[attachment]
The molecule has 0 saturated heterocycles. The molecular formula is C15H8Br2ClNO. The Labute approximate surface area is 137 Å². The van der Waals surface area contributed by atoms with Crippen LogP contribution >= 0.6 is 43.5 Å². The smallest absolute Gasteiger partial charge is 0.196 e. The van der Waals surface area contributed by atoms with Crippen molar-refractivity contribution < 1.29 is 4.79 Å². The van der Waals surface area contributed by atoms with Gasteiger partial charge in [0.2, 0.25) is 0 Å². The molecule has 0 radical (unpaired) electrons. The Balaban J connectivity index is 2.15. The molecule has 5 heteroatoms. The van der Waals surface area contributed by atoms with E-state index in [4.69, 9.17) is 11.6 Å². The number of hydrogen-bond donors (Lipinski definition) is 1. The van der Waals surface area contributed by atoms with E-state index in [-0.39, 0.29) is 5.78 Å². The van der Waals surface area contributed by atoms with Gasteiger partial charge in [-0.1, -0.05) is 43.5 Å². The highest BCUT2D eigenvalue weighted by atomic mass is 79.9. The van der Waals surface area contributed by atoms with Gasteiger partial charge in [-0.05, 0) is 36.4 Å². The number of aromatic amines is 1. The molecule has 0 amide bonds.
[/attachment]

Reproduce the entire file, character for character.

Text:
The molecule has 0 saturated heterocycles. The molecular formula is C15H8Br2ClNO. The Labute approximate surface area is 137 Å². The van der Waals surface area contributed by atoms with Crippen LogP contribution >= 0.6 is 43.5 Å². The smallest absolute Gasteiger partial charge is 0.196 e. The van der Waals surface area contributed by atoms with Crippen molar-refractivity contribution < 1.29 is 4.79 Å². The van der Waals surface area contributed by atoms with Gasteiger partial charge in [0.2, 0.25) is 0 Å². The molecule has 0 radical (unpaired) electrons. The Balaban J connectivity index is 2.15. The molecule has 5 heteroatoms. The van der Waals surface area contributed by atoms with E-state index in [4.69, 9.17) is 11.6 Å². The number of hydrogen-bond donors (Lipinski definition) is 1. The van der Waals surface area contributed by atoms with E-state index in [-0.39, 0.29) is 5.78 Å². The van der Waals surface area contributed by atoms with Gasteiger partial charge in [-0.1, -0.05) is 43.5 Å². The highest BCUT2D eigenvalue weighted by atomic mass is 79.9. The van der Waals surface area contributed by atoms with Gasteiger partial charge in [-0.05, 0) is 36.4 Å². The number of aromatic amines is 1. The molecule has 0 amide bonds.